Plant Perennial Cut Flowers
As the sunflower season comes to an end and the plants are harvested for oil production, we will invest in perennial cut flowers, plants that will come back each year and produce value. A fair amount of these plants will be planted in the fall of 2018 so come summer of 2019 we'll be able to harvest and sell some of them. Over the next couple years the farm will continue the grow large amounts of sunflowers but will incrementally introduce more and more perennials, diversifying our goods.
As the season winds down, well take the capital generated over the summer to reinvest it into beautifying the landscape. This will include specimens tress, perennial boarders, pathways, extra lawns, wedding gardens and landscaping around the edge of our pond. Plants installed in the fall will be ready to go by next spring, transforming the old farm into The New York Flower Farm.
Late Fall / Early Winter 2018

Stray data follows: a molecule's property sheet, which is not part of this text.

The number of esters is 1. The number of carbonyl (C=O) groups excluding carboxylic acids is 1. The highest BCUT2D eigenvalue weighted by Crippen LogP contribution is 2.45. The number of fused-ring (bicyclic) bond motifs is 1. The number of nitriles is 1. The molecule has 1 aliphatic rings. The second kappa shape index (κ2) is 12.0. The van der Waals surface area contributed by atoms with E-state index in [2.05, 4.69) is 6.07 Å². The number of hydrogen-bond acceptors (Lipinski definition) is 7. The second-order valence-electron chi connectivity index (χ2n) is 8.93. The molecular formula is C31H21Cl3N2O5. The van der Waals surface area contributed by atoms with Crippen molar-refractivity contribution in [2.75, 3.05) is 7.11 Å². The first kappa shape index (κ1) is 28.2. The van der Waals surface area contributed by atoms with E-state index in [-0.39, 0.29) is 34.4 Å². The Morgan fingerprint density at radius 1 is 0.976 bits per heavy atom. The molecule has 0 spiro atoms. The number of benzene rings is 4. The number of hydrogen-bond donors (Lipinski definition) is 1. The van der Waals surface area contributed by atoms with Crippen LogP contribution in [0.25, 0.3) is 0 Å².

Participate in Woody Ornamental Market
With the growing season over and the holiday season beginning -- we will take this time, the months of Nov, Dec and Jan, to study and participate in the woody ornamental market. This includes visiting other farms and venders, and doing interviews with trade experts. With our personal stock in the ground (planted spring of 2018) there's a good chance next winter (winter of 2019/2020) we'll have material to sell and we plan to be ahead of the game in regards to knowing our distribution network and customers.
Investors, Grants and Loans
One of our main goals for winter of 2018 is to attract investors. We'll be looking for capital to cover the rest of the farms mortgage and build structures which will, in return, attract more customers and allow us to charge more for weddings.